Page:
"No," Green growled. "We've found plenty of other stuff — none of which we're allowed to touch, thanks for that by the way — but so far no bomb." He slumped back in his chair and sighed. "It doesn't make sense."

"Why not?"

"Because a memetic bomb is supposed to be obvious. You want it to be in a place of maximum visibility and exposure, so as many people as possible get infected before you trigger it. But this bomb — if it even exists — is very much not obvious."

Thorne nodded. "There's something we're missing."

"Obviously," Green said. "But what that could be, I haven't the foggiest."

"Well, we've got…" Spencer checked his watch. "A little under 36 hours left to figure it out. Hope you work well under pressure."

Green chuckled mirthlessly. "It's the only way I work."


12:46 PM, EST

THUD.

Spencer looked up as Green dropped a stack of folders on his desk.

"What's this?"

"This," Green said, pointing forcefully. "This is a complete copy of all our files relating to the bomber."

Spencer reached for the top folder, then paused. "Should I be seeing these?"

"Probably not," Green replied. "Technically, you're not cleared to even know these exist."

"Then why are you showing them to me?"

"Because I've gone through these more times than I can count, and I'm still missing the key that will piece it all together. Maybe you'll have better luck."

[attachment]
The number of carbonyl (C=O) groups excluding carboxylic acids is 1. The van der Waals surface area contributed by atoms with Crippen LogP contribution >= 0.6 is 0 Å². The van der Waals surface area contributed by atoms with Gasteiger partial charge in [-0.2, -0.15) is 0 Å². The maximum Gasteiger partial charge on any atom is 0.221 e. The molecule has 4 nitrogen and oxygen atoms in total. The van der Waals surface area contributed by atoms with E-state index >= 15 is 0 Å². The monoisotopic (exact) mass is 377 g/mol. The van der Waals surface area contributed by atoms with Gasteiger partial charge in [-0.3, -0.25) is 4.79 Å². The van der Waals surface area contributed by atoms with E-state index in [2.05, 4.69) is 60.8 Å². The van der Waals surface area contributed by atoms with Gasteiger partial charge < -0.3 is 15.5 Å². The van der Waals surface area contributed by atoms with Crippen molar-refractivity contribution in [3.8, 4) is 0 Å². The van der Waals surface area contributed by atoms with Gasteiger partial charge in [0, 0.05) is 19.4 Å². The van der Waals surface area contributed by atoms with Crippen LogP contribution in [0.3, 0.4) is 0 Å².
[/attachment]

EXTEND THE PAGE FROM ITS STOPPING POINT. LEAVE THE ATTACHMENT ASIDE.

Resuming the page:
Spencer frowned. "Not that I care, but won't you get in trouble for this?"

Green shrugged. "Maybe. If it comes up, I can always argue it's an emergency situation and call you a provisional containment specialist."

Spencer nodded, then began flipping through the files.

There was a staggering amount of information contained within. Locations, dates, methods, witness testimony, after action reports, even a rudimentary psychological profile. But despite all of that, there was a distinct lack of evidence. It all amounted to a massive pile of question marks and no answers.

Spencer picked up the locations list again and studied it.

"Why Three Ports?" He asked.

Green looked up from the chair he'd pulled up.

"Reykjavík, Belgrade, Darwin, Tijuana — the list goes on. All of those places are on Earth. All of the attacks were very public, very visible, very much targeted at shattering the Veil. So now why Three Ports?"

Green frowned. "What are you saying?"

"There's something different about this one. If we can figure out what and why that is, maybe it will lead us to our bomber."

Green nodded. "Alright, so, let's consider what would happen if the bomb goes off."